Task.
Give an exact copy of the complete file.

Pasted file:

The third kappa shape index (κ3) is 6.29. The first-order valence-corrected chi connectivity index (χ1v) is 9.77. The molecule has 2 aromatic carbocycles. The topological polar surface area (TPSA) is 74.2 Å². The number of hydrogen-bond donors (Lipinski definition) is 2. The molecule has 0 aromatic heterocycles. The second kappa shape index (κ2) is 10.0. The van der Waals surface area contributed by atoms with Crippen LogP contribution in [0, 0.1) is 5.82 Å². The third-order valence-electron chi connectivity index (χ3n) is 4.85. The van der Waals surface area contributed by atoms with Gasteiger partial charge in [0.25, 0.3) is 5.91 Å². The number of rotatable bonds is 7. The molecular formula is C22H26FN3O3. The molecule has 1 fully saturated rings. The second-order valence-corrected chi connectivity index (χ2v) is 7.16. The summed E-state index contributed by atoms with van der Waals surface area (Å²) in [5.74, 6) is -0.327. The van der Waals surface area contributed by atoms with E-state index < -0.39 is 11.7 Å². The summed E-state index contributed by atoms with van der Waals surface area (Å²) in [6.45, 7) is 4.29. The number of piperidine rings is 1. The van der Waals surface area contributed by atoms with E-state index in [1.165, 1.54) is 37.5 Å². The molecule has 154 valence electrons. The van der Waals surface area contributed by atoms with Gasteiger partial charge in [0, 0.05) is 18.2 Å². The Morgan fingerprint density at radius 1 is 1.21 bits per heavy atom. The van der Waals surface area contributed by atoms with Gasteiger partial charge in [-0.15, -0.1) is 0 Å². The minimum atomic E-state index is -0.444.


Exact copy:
The third kappa shape index (κ3) is 6.29. The first-order valence-corrected chi connectivity index (χ1v) is 9.77. The molecule has 2 aromatic carbocycles. The topological polar surface area (TPSA) is 74.2 Å². The number of hydrogen-bond donors (Lipinski definition) is 2. The molecule has 0 aromatic heterocycles. The second kappa shape index (κ2) is 10.0. The van der Waals surface area contributed by atoms with Crippen LogP contribution in [0, 0.1) is 5.82 Å². The third-order valence-electron chi connectivity index (χ3n) is 4.85. The van der Waals surface area contributed by atoms with Gasteiger partial charge in [0.25, 0.3) is 5.91 Å². The number of rotatable bonds is 7. The molecular formula is C22H26FN3O3. The molecule has 1 fully saturated rings. The second-order valence-corrected chi connectivity index (χ2v) is 7.16. The summed E-state index contributed by atoms with van der Waals surface area (Å²) in [5.74, 6) is -0.327. The van der Waals surface area contributed by atoms with E-state index < -0.39 is 11.7 Å². The summed E-state index contributed by atoms with van der Waals surface area (Å²) in [6.45, 7) is 4.29. The number of piperidine rings is 1. The van der Waals surface area contributed by atoms with E-state index in [1.165, 1.54) is 37.5 Å². The molecule has 154 valence electrons. The van der Waals surface area contributed by atoms with Gasteiger partial charge in [0, 0.05) is 18.2 Å². The Morgan fingerprint density at radius 1 is 1.21 bits per heavy atom. The van der Waals surface area contributed by atoms with Gasteiger partial charge in [-0.15, -0.1) is 0 Å². The minimum atomic E-state index is -0.444.